One way to promote a musician - Image Credit: Fli Digital

The wireless Internet is just beginning to take shape. Most consumers aren't nearly as comfortable with mobile Web surfing as they are with trolling the Web on PCs. Entering URLs can be difficult on many cellphones, and there's a limited amount of content that is well-formatted for a small screen. Cellphone networks are getting faster but still lag behind landlines significantly in broadband speeds.

Many small companies are planning to build mobile Web sites. Thousands are using dot-mobi domain names, which are administered by mTLD Ltd., whose backers include cellphone companies such as Nokia Corp. and Vodafone Group PLC as well as Internet service providers like those of Google Inc. and Microsoft Corp. The company, which gets a cut of registration fees, hopes that dot-mobi will become the de facto domain for mobile sites, much like dot-com is for the regular Internet.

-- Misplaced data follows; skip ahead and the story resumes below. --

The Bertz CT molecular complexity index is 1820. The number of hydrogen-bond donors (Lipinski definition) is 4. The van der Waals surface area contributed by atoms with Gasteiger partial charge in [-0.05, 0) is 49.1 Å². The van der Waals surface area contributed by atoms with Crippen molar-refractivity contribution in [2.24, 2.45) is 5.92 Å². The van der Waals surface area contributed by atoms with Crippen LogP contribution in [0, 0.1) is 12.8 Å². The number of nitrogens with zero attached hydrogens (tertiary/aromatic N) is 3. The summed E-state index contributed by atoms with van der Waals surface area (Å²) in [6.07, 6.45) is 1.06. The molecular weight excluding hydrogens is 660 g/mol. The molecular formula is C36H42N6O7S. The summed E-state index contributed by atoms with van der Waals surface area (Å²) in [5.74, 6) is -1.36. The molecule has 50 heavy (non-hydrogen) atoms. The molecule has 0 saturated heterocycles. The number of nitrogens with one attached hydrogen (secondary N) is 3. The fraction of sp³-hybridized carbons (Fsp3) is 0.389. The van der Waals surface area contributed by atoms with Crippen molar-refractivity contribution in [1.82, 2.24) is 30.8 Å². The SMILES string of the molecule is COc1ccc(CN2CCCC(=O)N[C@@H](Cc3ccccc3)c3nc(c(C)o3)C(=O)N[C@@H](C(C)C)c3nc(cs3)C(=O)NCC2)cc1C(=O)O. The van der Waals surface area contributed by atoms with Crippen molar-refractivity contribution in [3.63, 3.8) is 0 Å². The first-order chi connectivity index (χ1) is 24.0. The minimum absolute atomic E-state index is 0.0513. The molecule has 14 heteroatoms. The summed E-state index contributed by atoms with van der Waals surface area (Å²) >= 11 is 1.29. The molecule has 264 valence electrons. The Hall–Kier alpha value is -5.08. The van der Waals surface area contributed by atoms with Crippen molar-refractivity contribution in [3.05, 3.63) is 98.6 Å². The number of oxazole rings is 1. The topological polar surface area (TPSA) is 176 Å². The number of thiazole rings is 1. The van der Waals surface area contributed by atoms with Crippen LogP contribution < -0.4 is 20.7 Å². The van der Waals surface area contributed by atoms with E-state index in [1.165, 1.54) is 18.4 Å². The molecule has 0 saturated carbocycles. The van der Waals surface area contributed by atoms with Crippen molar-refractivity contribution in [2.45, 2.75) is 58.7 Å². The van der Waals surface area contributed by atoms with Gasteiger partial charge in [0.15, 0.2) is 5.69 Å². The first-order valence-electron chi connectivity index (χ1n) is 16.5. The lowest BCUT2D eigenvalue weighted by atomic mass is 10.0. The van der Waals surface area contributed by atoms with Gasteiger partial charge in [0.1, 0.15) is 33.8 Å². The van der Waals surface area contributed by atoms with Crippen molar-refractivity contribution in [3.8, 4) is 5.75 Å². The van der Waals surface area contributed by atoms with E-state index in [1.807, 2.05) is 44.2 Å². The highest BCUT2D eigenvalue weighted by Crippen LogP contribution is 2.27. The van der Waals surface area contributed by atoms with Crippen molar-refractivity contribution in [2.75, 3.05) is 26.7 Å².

Dublin-based mTLD says a separate mobile-specific domain is the only way to assure users that the site they will visit will be designed appropriately for a phone, with minimal graphics and verbiage and a format fit for a tiny screen. It has issued guidelines on how to develop appropriate mobile sites, and plans to charge content developers $250 to $300 to certify that they can build sites within dot-mobi standards.
Dot-mobi isn't the only alternative. Sites that end in dot-com or dot-net can also be designed so they show mobile-specific content when consumers access them through a mobile device. In fact, that is how most major media brands and other companies have built cellphone sites to date.

Internet registrars, who have made a living on small businesses and already offer a variety of tools to help them build basic Web sites, are taking advantage of the new opportunity in mobile.